So, Paul is showing that Christ is God, in verses 15 through 19, and he closes that section, “For in Him should all fullness dwell,” because that’s what pleased the Father. He is God. He is not a spirit, and He is able only and without any other assistance to reconcile men to God. And that’s the point that he wants to make.

“Having made peace” – verse 20 says – “through the blood of the cross” – or His cross – “by Him” – there it is – “by Him to reconcile all things unto Himself” – that is God reconciling all things to Himself by Christ. You don’t need to climb an ascending scale of angelic beings. There isn’t some kind of escalating ladder of beings that you climb up to get to God. There is only one, and He is able to fully reconcile a man to God.

Now, we have already seen what Paul is doing here in this particular section in our discussions in the past. They had attacked the deity of Christ. They had attacked the sufficiency of Christ to save. So, first of all, Paul has already cleared the area of any doubts about deity. And he cleared that, in verses 15 to 19. And now, he’s going to say not only is He God, but He is able to save. And that was the second point of attack. So, from verse 20 to 23, he establishes Christ’s sufficiency to save, to reconcile men to God.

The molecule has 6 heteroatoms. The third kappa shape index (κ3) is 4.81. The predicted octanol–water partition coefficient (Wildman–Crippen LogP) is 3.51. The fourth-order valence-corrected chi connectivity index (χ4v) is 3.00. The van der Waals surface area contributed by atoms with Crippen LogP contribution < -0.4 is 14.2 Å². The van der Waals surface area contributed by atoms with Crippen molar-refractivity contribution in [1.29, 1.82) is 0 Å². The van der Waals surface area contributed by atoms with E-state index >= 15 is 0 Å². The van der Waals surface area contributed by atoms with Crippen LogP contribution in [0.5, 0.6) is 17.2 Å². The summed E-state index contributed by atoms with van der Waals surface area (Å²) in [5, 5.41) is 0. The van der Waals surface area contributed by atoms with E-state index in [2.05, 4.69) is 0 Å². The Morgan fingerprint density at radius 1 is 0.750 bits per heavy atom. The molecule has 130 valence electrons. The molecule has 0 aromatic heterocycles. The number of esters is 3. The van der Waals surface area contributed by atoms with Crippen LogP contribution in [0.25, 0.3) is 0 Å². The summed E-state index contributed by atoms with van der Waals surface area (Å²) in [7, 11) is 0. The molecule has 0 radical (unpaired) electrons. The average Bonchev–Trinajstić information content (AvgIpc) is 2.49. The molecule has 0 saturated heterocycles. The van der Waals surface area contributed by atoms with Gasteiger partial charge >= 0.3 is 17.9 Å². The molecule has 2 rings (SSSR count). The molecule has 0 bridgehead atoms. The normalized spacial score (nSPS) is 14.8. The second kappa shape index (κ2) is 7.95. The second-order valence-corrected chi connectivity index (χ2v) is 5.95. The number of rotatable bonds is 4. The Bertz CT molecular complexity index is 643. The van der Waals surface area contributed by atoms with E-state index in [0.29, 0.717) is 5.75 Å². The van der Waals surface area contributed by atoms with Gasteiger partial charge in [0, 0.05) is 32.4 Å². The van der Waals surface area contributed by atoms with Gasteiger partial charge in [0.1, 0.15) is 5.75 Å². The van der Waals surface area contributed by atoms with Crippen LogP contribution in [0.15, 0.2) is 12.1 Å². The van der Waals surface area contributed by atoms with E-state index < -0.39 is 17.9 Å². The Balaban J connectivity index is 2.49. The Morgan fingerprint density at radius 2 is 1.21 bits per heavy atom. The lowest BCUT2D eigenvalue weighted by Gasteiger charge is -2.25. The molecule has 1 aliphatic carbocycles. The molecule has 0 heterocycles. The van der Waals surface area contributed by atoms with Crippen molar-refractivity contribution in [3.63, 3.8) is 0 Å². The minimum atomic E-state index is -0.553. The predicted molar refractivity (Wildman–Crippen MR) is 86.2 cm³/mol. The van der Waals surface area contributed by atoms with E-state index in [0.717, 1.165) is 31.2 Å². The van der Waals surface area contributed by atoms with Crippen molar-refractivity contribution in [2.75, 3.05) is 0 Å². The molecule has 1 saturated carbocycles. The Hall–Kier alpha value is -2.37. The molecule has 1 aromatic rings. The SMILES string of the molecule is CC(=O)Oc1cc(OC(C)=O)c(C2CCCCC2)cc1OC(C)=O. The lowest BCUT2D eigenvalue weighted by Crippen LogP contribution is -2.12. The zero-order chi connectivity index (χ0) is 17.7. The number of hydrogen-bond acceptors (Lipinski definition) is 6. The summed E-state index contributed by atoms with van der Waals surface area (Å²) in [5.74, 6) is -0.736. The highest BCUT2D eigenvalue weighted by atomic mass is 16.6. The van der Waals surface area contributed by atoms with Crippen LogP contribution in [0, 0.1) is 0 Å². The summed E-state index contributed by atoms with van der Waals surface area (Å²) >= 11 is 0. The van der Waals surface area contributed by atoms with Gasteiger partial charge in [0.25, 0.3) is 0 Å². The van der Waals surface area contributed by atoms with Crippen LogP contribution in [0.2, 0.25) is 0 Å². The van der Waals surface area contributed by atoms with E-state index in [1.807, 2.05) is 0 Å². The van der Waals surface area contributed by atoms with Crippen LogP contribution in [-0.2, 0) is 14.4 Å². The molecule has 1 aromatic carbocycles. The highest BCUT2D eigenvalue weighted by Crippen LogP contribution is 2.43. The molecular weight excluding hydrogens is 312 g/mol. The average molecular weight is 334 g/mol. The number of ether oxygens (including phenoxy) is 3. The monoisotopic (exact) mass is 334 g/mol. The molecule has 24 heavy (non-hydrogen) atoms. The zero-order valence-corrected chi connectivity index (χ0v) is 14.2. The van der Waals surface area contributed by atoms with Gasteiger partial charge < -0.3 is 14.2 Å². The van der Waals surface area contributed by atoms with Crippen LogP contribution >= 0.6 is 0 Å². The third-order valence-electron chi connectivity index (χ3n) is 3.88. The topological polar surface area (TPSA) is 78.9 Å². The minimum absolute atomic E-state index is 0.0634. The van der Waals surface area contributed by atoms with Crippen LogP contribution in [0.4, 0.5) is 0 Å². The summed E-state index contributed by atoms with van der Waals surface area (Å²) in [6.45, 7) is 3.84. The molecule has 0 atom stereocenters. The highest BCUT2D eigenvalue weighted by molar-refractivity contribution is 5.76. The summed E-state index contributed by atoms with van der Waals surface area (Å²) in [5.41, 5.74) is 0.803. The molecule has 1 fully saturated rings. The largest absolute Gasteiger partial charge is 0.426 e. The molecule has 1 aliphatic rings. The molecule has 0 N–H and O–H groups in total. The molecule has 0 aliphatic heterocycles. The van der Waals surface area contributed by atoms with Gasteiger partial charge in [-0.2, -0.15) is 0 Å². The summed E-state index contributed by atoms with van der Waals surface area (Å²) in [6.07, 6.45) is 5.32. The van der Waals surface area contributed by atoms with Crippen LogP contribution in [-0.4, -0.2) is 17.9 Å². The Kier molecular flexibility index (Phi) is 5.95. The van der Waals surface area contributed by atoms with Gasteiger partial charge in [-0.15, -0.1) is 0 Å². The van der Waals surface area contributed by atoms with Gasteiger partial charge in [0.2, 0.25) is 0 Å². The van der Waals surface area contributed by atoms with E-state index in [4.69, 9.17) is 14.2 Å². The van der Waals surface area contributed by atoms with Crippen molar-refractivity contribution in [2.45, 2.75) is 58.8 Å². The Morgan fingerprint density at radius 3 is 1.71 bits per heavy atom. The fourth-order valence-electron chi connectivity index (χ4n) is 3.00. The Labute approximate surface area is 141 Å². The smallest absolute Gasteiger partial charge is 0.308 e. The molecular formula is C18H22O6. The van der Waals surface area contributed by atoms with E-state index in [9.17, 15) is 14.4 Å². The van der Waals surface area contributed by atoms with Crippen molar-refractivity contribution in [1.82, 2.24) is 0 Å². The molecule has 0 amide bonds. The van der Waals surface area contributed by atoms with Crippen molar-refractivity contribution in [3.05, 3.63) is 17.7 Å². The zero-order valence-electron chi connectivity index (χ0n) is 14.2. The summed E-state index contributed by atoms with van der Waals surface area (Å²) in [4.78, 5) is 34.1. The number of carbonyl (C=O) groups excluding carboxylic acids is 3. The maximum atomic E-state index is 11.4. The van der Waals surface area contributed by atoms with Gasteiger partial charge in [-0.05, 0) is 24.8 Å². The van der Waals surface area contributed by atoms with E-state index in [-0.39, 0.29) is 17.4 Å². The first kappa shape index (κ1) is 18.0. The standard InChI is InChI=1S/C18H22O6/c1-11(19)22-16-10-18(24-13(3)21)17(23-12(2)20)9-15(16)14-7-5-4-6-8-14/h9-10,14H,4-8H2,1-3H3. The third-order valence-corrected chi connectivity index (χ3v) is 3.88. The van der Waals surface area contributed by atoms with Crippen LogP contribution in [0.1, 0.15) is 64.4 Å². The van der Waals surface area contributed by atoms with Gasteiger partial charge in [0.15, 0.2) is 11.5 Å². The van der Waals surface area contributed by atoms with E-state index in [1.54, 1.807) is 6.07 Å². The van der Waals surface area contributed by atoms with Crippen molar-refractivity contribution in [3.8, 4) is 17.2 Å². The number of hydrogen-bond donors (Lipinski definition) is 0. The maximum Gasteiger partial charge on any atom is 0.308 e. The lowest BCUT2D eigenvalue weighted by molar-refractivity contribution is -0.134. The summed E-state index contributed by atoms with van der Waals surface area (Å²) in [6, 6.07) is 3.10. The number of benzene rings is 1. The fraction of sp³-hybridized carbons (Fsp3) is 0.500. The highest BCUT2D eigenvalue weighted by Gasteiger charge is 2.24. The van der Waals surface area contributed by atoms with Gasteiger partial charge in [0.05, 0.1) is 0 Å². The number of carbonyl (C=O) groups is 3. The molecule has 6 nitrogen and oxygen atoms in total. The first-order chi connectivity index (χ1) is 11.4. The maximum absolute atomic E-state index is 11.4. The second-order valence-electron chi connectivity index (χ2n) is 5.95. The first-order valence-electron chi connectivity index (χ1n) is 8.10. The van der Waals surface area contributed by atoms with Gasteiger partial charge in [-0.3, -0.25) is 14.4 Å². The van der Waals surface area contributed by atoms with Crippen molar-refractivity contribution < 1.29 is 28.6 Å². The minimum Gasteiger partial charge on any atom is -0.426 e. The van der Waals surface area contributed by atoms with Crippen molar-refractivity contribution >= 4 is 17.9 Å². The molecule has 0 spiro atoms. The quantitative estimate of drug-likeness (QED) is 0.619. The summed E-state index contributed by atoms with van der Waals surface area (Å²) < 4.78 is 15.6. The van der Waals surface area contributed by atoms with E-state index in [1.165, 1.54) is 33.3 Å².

Now, I want to talk about the theology of reconciliation for just a moment, if I can, because it’s needful that you understand it. In the New Testament – I’m trying to sum this down or draw this down to just the simplest – simplest way I can. There are probably five terms that summarize our salvation, and you ought to jot them down. Five terms that summarize our salvation. And you can talk about these five terms in various ways throughout the New Testament; they’re illustrated and elucidated to us many times. Five terms, here they are, and I’ll go over them again so you don’t need to worry about writing them all at once: justification, redemption, forgiveness, reconciliation, and sonship or adoption – same thing.

All right, let’s look at the first one. The first term that is used to summarize our salvation is the term justification. In justification – and I’m just going to say it briefly, so stay in there – in justification, the sinner stands before God as the accused and is declared righteous. In justification, the sinner stands before God as the accused and is declared righteous.